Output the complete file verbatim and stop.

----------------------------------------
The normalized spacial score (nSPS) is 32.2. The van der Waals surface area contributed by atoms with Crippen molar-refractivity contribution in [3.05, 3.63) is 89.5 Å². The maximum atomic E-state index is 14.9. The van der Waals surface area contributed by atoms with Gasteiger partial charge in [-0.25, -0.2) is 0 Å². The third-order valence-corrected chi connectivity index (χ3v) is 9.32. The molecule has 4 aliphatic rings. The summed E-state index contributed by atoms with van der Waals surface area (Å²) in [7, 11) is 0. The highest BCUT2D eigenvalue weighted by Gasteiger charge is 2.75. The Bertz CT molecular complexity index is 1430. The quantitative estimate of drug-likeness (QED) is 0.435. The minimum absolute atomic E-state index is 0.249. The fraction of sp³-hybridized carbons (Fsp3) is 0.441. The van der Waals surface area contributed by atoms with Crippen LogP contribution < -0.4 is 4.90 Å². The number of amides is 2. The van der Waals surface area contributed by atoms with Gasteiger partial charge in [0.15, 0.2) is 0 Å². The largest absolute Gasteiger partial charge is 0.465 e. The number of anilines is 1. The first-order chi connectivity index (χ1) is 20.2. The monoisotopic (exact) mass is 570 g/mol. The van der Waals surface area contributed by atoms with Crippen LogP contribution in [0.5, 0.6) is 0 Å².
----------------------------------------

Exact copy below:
The normalized spacial score (nSPS) is 32.2. The van der Waals surface area contributed by atoms with Crippen molar-refractivity contribution in [3.05, 3.63) is 89.5 Å². The maximum atomic E-state index is 14.9. The van der Waals surface area contributed by atoms with Gasteiger partial charge in [-0.25, -0.2) is 0 Å². The third-order valence-corrected chi connectivity index (χ3v) is 9.32. The molecule has 4 aliphatic rings. The summed E-state index contributed by atoms with van der Waals surface area (Å²) in [7, 11) is 0. The highest BCUT2D eigenvalue weighted by Gasteiger charge is 2.75. The Bertz CT molecular complexity index is 1430. The quantitative estimate of drug-likeness (QED) is 0.435. The minimum absolute atomic E-state index is 0.249. The fraction of sp³-hybridized carbons (Fsp3) is 0.441. The van der Waals surface area contributed by atoms with Crippen LogP contribution < -0.4 is 4.90 Å². The number of amides is 2. The van der Waals surface area contributed by atoms with Gasteiger partial charge in [0.15, 0.2) is 0 Å². The largest absolute Gasteiger partial charge is 0.465 e. The number of anilines is 1. The first-order chi connectivity index (χ1) is 20.2. The monoisotopic (exact) mass is 570 g/mol. The van der Waals surface area contributed by atoms with Crippen LogP contribution in [0.5, 0.6) is 0 Å².